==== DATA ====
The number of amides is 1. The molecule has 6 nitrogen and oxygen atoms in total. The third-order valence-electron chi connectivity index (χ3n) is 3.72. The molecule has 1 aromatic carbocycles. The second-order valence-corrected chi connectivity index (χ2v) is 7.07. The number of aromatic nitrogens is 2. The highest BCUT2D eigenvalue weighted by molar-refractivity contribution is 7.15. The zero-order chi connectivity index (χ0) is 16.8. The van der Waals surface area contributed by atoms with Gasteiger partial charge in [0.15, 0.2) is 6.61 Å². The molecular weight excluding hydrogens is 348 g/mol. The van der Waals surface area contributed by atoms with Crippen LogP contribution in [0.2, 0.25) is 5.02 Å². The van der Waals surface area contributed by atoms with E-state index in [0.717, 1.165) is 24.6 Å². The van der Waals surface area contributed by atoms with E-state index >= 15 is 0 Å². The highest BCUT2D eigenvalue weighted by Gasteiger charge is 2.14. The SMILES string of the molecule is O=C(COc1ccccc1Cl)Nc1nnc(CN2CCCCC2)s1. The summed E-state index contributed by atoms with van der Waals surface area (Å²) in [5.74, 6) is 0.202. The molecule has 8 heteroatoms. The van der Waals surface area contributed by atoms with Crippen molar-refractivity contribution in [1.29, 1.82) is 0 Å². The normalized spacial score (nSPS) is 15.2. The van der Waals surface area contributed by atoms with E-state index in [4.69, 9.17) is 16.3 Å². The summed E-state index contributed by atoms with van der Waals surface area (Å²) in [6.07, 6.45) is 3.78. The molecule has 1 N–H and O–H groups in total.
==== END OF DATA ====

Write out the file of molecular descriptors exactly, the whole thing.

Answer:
The number of amides is 1. The molecule has 6 nitrogen and oxygen atoms in total. The third-order valence-electron chi connectivity index (χ3n) is 3.72. The molecule has 1 aromatic carbocycles. The second-order valence-corrected chi connectivity index (χ2v) is 7.07. The number of aromatic nitrogens is 2. The highest BCUT2D eigenvalue weighted by molar-refractivity contribution is 7.15. The zero-order chi connectivity index (χ0) is 16.8. The van der Waals surface area contributed by atoms with Gasteiger partial charge in [0.15, 0.2) is 6.61 Å². The molecular weight excluding hydrogens is 348 g/mol. The van der Waals surface area contributed by atoms with Crippen LogP contribution in [0.2, 0.25) is 5.02 Å². The van der Waals surface area contributed by atoms with E-state index in [0.717, 1.165) is 24.6 Å². The van der Waals surface area contributed by atoms with E-state index >= 15 is 0 Å². The highest BCUT2D eigenvalue weighted by Gasteiger charge is 2.14. The SMILES string of the molecule is O=C(COc1ccccc1Cl)Nc1nnc(CN2CCCCC2)s1. The summed E-state index contributed by atoms with van der Waals surface area (Å²) in [5.74, 6) is 0.202. The molecule has 8 heteroatoms. The van der Waals surface area contributed by atoms with Crippen molar-refractivity contribution in [1.29, 1.82) is 0 Å². The normalized spacial score (nSPS) is 15.2. The van der Waals surface area contributed by atoms with E-state index in [4.69, 9.17) is 16.3 Å². The summed E-state index contributed by atoms with van der Waals surface area (Å²) in [6.07, 6.45) is 3.78. The molecule has 1 N–H and O–H groups in total.